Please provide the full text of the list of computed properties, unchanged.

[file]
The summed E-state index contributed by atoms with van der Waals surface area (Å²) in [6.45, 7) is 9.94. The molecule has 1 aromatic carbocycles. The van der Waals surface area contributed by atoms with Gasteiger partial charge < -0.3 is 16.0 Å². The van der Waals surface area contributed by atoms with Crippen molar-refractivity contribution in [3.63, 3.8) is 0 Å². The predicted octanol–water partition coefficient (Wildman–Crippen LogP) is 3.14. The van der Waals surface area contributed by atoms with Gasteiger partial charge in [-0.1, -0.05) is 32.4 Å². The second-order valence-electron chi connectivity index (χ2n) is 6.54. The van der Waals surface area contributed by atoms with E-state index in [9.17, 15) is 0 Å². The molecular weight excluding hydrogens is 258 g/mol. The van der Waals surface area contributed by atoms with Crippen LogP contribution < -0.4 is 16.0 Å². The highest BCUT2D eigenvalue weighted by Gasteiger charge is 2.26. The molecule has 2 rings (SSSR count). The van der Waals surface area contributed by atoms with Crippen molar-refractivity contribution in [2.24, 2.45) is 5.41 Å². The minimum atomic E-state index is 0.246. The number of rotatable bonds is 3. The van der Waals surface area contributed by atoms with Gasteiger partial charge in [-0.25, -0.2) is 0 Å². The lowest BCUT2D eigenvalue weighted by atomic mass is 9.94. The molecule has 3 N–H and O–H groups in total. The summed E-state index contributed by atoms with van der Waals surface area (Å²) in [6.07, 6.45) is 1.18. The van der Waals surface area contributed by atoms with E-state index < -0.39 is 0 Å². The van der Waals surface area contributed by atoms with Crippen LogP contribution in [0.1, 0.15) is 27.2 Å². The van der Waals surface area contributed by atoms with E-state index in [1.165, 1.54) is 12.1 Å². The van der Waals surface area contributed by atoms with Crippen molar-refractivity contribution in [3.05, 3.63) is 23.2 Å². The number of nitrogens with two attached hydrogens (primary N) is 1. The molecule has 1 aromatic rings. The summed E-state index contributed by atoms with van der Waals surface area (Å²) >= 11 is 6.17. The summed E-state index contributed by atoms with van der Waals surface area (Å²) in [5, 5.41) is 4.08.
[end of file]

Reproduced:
The summed E-state index contributed by atoms with van der Waals surface area (Å²) in [6.45, 7) is 9.94. The molecule has 1 aromatic carbocycles. The van der Waals surface area contributed by atoms with Gasteiger partial charge < -0.3 is 16.0 Å². The van der Waals surface area contributed by atoms with Crippen molar-refractivity contribution in [3.63, 3.8) is 0 Å². The predicted octanol–water partition coefficient (Wildman–Crippen LogP) is 3.14. The van der Waals surface area contributed by atoms with Gasteiger partial charge in [-0.1, -0.05) is 32.4 Å². The second-order valence-electron chi connectivity index (χ2n) is 6.54. The van der Waals surface area contributed by atoms with E-state index in [9.17, 15) is 0 Å². The molecular weight excluding hydrogens is 258 g/mol. The van der Waals surface area contributed by atoms with Crippen LogP contribution < -0.4 is 16.0 Å². The highest BCUT2D eigenvalue weighted by Gasteiger charge is 2.26. The molecule has 2 rings (SSSR count). The van der Waals surface area contributed by atoms with Crippen molar-refractivity contribution in [2.24, 2.45) is 5.41 Å². The minimum atomic E-state index is 0.246. The number of rotatable bonds is 3. The van der Waals surface area contributed by atoms with Gasteiger partial charge in [-0.25, -0.2) is 0 Å². The lowest BCUT2D eigenvalue weighted by atomic mass is 9.94. The molecule has 3 N–H and O–H groups in total. The summed E-state index contributed by atoms with van der Waals surface area (Å²) in [6.07, 6.45) is 1.18. The van der Waals surface area contributed by atoms with E-state index < -0.39 is 0 Å². The van der Waals surface area contributed by atoms with Crippen LogP contribution in [0.1, 0.15) is 27.2 Å². The van der Waals surface area contributed by atoms with E-state index in [1.165, 1.54) is 12.1 Å². The van der Waals surface area contributed by atoms with Crippen molar-refractivity contribution in [3.05, 3.63) is 23.2 Å². The number of nitrogens with two attached hydrogens (primary N) is 1. The molecule has 1 aromatic rings. The summed E-state index contributed by atoms with van der Waals surface area (Å²) >= 11 is 6.17. The summed E-state index contributed by atoms with van der Waals surface area (Å²) in [5, 5.41) is 4.08.